Science & Research

Prof highlights human influence on environment

Professor discusses ‘terraforming’ and human interactions with natural environment

By
Staff Writer
Friday, March 15, 2013

“We’re all post-nuclear creatures,” said Joseph Masco, associate professor of anthropology at the University of Chicago, as he stood in front of a world map with flashing circles representing all the nuclear tests and explosions that occurred between 1945 and 1998. He attributed this classification  to the background radiation that humans have been exposed to ever since the first nuclear weapons test.

In his lecture, titled “Engineered Worlds: Terraforming and the Future of Science and Technology Studies,” Masco used examples of nuclear testing and global climate change to describe how humans have changed the earth and created ecological crises.

Masco began his talk by describing various definitions of the term “fallout,” from precipitation to the results of drone strikes and counterterrorism. He highlighted that above all, fallout is a “form of history made visible by negative outcomes.”

The lecturer went on to speak about the “legacies of environmental toxins,” particularly those created by the nuclear age. He incorporated the world map video timeline, created by artist Isao Hashimoto, into his presentation.

Nuclear tests are not alone in changing the biosphere, Masco said. The cumulative effects of industry in the 20th century have also contributed to rising sea levels, weather patterns and overall climate change, he said.

Masco compared current geoengineering plans intended to combat climate change by changing clouds’ composition or diffusing sunlight with space to the U.S. Project Plowshare of the 1960-70s, a program intended to use nuclear explosives for construction purposes. “These projects sound eerily familiar,” Masco said.

The nuclear age and the growth of industry were not the first times humans used geoengineering, Masco said. “We’ve been feverishly terraforming planet Earth now for generations,” he said. Masco gave examples of geoengineering that predate modern technology, from roads discovered that connect the southwestern U.S. to Mexico, to small canals people built along the Amazon river that eventually turned into significant tributaries. The difference between these and modern changes, he added, is the “cumulative scale and scope” of current geoengineering.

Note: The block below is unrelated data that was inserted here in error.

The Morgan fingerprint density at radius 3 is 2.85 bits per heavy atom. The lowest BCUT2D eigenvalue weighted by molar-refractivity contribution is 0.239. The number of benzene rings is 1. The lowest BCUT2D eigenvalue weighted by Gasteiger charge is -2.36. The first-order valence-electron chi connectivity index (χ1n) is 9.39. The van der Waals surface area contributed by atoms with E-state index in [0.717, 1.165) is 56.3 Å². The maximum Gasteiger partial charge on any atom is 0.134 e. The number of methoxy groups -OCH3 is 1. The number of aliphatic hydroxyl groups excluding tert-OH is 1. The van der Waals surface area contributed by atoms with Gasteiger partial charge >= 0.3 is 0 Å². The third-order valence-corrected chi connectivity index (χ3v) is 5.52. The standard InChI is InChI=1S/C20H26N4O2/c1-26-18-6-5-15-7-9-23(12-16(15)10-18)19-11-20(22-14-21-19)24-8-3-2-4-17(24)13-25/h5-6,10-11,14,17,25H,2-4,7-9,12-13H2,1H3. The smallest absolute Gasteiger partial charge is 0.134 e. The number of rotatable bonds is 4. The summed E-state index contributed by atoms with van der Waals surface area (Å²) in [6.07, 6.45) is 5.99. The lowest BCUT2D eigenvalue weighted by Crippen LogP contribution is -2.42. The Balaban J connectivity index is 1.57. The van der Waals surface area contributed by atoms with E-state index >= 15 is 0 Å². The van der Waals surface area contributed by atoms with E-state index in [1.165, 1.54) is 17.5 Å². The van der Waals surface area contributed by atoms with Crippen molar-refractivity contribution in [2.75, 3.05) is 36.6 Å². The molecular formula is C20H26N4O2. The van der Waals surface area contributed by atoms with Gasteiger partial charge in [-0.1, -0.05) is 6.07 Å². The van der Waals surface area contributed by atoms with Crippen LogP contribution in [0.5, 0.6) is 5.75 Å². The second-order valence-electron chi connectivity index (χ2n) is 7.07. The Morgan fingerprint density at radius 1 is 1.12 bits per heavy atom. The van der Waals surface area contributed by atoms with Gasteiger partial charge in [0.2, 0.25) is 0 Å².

Though “nuclear war was perceived as brutal and short,” its effects have remained, he said. Similarly, “climate change, despite such imaginative industrial activity and scientific insight, was not planned,” Masco said. These two major earth-changing processes make the present day “nothing less than the age of fallout,” he said.

Tying these topics to the future of science and technology studies, Masco said the implications of “ecologies everywhere … affected by humans” will have to be examined. “Global ecologies are now being constantly reengineered,” he said. Due to the current and future effects of past human actions on the earth, science and technology studies also works in “multiple temporalities,” he said.

Masco referenced several current projects he said represent the future of science and technology studies, including Tufts University professor Alex Blanchette’s work on how animals like pigs have a genetic makeup “tuned to human tastes” and Stanford University professor S. Lochlann Jain’s work on viewing cancer as a culture as well as a disease. He also referred to University of California at Berkeley geography professor Jake Kosek’s work on how honeybees are engineered by humans and are a “metaphor of social organization.” Masco said the academic area takes many disciplines into account, including anthropology, science studies and security studies. But a central issue of these projects is recognizing the “coproduction of environment through interaction of the human and nonhuman.”

Masco’s lecture drew around 30 audience members, including Michael Bouchey, a graduate student at Rensselaer Polytechnic Institute. Bouchey said he was interested by Masco’s global approach to the issues he spoke about. “Usually you localize issues rather than globalize issues in STS,” he said. Bouchey also said he was hoping for “more of a connection to terraforming that wasn’t really there.”

“I think we all live in an age when we can see the connection between things that are frankly depressing,” said John F. Nickoll Professor of History Harold Cook, who was in attendance at the event. “One of the questions that is lurking in the background is the first world question,” he added. People in the rest of the world are suffering the direct consequences of other humans’ actions, he said.

Jessica Hallock, a prospective student for Brown’s English Ph.D. program, said she thought the lecture brought up the question of the “ethics of visualization,” including how to make huge amounts of scientific data accessible to everyday people to motivate them to make changes in the world.

The lecture was the second in the spring lecture series “Beyond the Two Cultures: the Future in Science and Technology Studies” and was sponsored by the Starr Lectureship Fund.